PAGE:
April 22, 2018

Salmonella Outbreak at X10 Woodfire Steakhouse in TX

According to Carrie Williams, Director of Media Relations at the Texas Department of State Health Services, at least 30 people are sick with Salmonella infections in connection with the X10 Woodfire Steakhouse Restaurant in Dalhart. The restaurant closed voluntarily the week of February 9, 2015 and was sanitized. It has since been cleared for reopening.

SalmonellaAnyone who ate at that restaurant and experienced the symptoms of a Salmonella infection, including nausea, vomiting, abdominal pain, diarrhea, fever, chills, headache, muscle pains, and blood in the stool, should contact their doctor. Long term complications of a Salmonella infection, even after recovery, can be severe, including reactive arthritis. Ask for a stool sample test that should be examined for Salmonella.

Attorney Fred Pritzker, who has represented hundreds of those who ate at restaurants and have been sickened, said, “Eating at a restaurant is a treat. No one who spends their money to dine out¬†should get sick from eating contaminated food. Restaurants have a responsibility to serve wholesome and safe food to their customers.”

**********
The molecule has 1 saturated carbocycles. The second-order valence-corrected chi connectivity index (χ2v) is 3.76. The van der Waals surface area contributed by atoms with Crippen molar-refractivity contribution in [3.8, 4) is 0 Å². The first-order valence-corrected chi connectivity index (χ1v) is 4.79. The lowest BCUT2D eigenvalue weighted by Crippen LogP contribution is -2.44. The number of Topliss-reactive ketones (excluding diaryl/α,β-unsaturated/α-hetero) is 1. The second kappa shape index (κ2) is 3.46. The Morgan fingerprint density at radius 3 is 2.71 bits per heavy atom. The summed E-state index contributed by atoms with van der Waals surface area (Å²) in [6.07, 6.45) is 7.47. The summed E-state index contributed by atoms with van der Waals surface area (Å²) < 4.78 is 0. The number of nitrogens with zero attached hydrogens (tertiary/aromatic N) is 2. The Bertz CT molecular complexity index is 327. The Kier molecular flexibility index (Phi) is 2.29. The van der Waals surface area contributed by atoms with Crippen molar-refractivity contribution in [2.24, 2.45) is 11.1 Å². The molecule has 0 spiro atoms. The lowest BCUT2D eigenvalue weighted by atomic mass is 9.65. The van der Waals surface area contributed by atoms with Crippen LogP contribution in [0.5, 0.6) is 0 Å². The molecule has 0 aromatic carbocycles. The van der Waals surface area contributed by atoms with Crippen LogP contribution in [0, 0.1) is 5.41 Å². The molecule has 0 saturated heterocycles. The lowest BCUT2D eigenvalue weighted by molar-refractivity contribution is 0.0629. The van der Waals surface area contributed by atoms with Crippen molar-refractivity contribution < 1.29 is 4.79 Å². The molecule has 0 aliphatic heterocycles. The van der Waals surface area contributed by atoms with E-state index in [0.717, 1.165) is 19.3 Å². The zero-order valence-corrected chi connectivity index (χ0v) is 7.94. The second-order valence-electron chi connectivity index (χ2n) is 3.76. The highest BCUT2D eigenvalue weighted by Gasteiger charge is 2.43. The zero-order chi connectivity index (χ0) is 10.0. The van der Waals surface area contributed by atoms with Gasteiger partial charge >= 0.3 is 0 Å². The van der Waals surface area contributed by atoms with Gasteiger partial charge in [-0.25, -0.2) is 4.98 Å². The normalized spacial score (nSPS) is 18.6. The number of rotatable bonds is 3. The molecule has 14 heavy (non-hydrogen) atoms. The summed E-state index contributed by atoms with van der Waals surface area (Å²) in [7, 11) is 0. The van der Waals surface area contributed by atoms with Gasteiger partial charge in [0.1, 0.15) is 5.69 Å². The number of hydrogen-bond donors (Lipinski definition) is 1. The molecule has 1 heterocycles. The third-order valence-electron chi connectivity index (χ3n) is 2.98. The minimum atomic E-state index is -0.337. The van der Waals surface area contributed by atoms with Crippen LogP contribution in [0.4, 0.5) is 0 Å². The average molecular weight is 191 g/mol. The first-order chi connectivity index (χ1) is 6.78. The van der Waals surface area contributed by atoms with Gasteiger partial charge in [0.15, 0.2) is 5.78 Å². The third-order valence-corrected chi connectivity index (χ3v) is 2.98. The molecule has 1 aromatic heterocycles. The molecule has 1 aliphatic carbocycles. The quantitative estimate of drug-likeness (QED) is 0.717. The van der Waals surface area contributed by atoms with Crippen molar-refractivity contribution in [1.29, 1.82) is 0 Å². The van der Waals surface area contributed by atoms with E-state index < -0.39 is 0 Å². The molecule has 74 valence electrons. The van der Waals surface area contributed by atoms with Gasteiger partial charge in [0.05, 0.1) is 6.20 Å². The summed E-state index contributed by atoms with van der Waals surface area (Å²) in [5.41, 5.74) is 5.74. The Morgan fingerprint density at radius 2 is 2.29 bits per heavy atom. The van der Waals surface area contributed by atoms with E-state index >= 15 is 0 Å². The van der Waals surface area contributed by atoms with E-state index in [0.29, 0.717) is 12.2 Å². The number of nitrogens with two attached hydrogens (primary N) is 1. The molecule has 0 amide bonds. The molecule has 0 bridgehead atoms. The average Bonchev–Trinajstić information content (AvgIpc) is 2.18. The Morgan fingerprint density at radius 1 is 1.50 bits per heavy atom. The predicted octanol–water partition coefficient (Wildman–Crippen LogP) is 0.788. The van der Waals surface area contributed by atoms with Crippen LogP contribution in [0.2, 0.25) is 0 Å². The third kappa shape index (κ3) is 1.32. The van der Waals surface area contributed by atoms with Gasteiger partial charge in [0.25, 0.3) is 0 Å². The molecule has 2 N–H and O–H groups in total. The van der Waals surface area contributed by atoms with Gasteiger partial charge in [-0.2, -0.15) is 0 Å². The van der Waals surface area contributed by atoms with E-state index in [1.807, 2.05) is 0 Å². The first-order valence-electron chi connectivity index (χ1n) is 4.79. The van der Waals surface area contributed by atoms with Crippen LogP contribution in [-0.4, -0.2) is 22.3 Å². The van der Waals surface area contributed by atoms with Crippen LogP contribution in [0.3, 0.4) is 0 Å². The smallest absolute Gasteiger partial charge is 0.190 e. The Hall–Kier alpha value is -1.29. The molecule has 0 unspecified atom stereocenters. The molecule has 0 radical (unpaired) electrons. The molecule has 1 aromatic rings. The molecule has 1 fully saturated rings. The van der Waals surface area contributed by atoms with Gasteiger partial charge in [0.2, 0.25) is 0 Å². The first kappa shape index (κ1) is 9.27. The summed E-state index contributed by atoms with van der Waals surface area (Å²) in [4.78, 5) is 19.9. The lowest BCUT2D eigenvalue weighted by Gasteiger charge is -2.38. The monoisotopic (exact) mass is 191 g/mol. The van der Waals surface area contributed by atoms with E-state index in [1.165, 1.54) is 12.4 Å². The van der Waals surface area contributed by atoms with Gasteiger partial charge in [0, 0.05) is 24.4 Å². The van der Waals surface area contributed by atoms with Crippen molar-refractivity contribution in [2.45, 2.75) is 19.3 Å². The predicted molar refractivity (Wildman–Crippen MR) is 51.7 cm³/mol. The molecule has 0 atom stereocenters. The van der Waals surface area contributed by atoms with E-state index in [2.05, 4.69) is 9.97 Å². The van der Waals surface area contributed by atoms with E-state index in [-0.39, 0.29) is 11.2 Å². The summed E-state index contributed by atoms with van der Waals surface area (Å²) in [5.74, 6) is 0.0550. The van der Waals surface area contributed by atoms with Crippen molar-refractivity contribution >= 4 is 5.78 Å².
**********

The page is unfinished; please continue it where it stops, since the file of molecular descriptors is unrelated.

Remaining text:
The source for the pathogenic bacteria has not yet been identified. All of the food samples and environmental samples taken at the restaurant tested negative for Salmonella, according to Williams.

There are at least 12 other people sick with Salmonella in that area. The DSHS is investigating those illnesses as well. A food that was sold to several restaurants in the area could be the culprit, or there could have been a problem at that particular restaurant.

Salmonella bacteria can be in almost any food. It occurs in chicken and beef, and can contaminate produce in several ways, either through cross-contamination with a raw meat product or through problems in the handling or distribution chain. If a restaurant employee is sick, especially with a diarrheal illness, and comes to work they can contaminate food and sicken others.

To avoid Salmonella infections, do not eat undercooked poultry or beef or eggs. Avoid raw milk and raw milk dairy products. Always wash produce well before preparing or eating it. Use cool running water and scrub hardy produce well, rubbing the surface to help remove pathogens. Always wash your hands after using the bathroom and before preparing food and eating.  And never prepare or handle food for someone else if you are sick.

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